Original news release was issued by the University of Central Florida.
A finding by a University of Central Florida researcher unlocks a means of controlling materials at the nanoscale and opens the door to a new generation of manufacturing.
Using a pair of pliers in each hand and gradually pulling taut a piece of glass fiber coated in plastic, associate professor Ayman Abouraddy found that something unexpected and never before documented occurred – the inner fiber fragmented in an orderly fashion.
“What we expected to see happen is NOT what happened,” he said. “While we thought the core material would snap into two large pieces, instead it broke into many equal-sized pieces.”
The process of pulling fibers to force the realignment of the molecules that hold them together, known as cold drawing, has been the standard for mass production of flexible fibers like plastic and nylon for most of the last century.
Abouraddy and his team have shown that the process may also be applicable to multi-layered materials, a finding that could lead to the manufacturing of a new generation of materials with futuristic attributes. By carefully controlling the loading condition imparted to the fiber, materials can be developed with tailored performance attributes. “Advanced fibers are going to be pursuing the limits of anything a single material can endure today,” Abouraddy said.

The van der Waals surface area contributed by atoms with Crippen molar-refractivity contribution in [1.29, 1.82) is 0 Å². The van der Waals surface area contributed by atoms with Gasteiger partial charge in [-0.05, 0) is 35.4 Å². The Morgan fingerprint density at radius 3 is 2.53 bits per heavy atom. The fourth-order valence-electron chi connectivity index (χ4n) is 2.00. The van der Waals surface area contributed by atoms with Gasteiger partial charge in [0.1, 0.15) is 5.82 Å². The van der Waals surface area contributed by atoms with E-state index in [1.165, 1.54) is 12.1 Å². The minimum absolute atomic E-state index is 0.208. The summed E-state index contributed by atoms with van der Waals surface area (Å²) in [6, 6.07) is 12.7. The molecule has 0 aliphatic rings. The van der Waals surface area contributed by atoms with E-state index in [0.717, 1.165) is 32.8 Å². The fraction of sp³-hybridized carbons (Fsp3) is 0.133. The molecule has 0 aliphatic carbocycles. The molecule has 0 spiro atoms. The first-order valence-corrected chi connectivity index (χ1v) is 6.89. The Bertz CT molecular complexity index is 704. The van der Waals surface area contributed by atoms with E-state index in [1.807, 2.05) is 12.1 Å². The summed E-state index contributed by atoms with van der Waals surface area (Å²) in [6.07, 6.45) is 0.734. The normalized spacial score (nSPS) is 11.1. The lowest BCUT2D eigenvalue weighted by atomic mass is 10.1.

For example, packaging together materials with optical and mechanical properties along with sensors that could monitor such vital sign as blood pressure and heart rate would make it possible to make clothing capable of transmitting vital data to a doctor’s office via the Internet.
“Dr. Abouraddy has found a new application of necking” – a process that occurs when cold drawing causes non-uniform strain in a material, said Robert S. Hoy, a University of South Florida physicist who specializes in the properties of materials like glass and plastic, and one of the co-authors of the paper. “Usually you try to prevent necking, but he exploited it to do something potentially groundbreaking.”
Abouraddy said that cold-drawing is what makes synthetic fibers like nylon and polyester useful. While those fibers are initially brittle, once cold-drawn, the fibers toughen up and become useful in everyday commodities. This discovery at DuPont at the end of the 1920s ushered in the age of textiles and garments made of synthetic fibers.
The implications for manufacturing of the smart materials of the future are vast. By controlling the mechanical force used to pull the fiber and therefore controlling the breakage patterns, materials can be developed with customized properties allowing them to interact with each other and eternal forces such as the sun (for harvesting energy) and the internet in customizable ways.